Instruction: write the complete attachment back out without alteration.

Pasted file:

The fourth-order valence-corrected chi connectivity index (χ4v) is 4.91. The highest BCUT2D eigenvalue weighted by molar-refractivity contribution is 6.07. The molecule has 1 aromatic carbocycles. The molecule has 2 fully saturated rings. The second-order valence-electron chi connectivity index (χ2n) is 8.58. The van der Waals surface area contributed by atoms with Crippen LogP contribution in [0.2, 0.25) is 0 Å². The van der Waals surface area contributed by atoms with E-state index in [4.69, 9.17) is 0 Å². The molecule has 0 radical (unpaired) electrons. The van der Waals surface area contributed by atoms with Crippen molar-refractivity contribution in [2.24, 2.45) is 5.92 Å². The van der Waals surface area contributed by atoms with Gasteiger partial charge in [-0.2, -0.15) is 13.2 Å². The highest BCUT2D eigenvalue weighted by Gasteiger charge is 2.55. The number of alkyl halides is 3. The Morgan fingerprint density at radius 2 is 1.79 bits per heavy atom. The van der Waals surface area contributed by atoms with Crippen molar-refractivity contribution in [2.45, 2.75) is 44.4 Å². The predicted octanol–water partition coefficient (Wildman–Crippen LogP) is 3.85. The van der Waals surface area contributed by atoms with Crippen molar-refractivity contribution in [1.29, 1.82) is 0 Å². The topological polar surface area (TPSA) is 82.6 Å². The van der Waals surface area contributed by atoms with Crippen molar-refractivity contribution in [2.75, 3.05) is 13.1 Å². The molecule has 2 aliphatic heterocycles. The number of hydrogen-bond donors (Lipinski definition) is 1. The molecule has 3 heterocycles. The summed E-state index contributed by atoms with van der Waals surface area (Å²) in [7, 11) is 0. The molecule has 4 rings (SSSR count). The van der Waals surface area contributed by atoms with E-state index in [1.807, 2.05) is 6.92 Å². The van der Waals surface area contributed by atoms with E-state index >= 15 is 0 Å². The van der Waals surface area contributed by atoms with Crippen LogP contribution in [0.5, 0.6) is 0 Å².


The fourth-order valence-corrected chi connectivity index (χ4v) is 4.91. The highest BCUT2D eigenvalue weighted by molar-refractivity contribution is 6.07. The molecule has 1 aromatic carbocycles. The molecule has 2 fully saturated rings. The second-order valence-electron chi connectivity index (χ2n) is 8.58. The van der Waals surface area contributed by atoms with Crippen LogP contribution in [0.2, 0.25) is 0 Å². The van der Waals surface area contributed by atoms with E-state index in [4.69, 9.17) is 0 Å². The molecule has 0 radical (unpaired) electrons. The van der Waals surface area contributed by atoms with Crippen molar-refractivity contribution in [2.24, 2.45) is 5.92 Å². The van der Waals surface area contributed by atoms with Gasteiger partial charge in [-0.2, -0.15) is 13.2 Å². The highest BCUT2D eigenvalue weighted by Gasteiger charge is 2.55. The number of alkyl halides is 3. The Morgan fingerprint density at radius 2 is 1.79 bits per heavy atom. The van der Waals surface area contributed by atoms with Crippen molar-refractivity contribution in [2.45, 2.75) is 44.4 Å². The predicted octanol–water partition coefficient (Wildman–Crippen LogP) is 3.85. The van der Waals surface area contributed by atoms with Crippen molar-refractivity contribution in [1.29, 1.82) is 0 Å². The topological polar surface area (TPSA) is 82.6 Å². The van der Waals surface area contributed by atoms with Crippen molar-refractivity contribution in [2.75, 3.05) is 13.1 Å². The molecule has 2 aliphatic heterocycles. The number of hydrogen-bond donors (Lipinski definition) is 1. The molecule has 3 heterocycles. The summed E-state index contributed by atoms with van der Waals surface area (Å²) in [7, 11) is 0. The molecule has 4 rings (SSSR count). The van der Waals surface area contributed by atoms with E-state index in [1.807, 2.05) is 6.92 Å². The van der Waals surface area contributed by atoms with E-state index >= 15 is 0 Å². The van der Waals surface area contributed by atoms with Crippen LogP contribution in [0.5, 0.6) is 0 Å².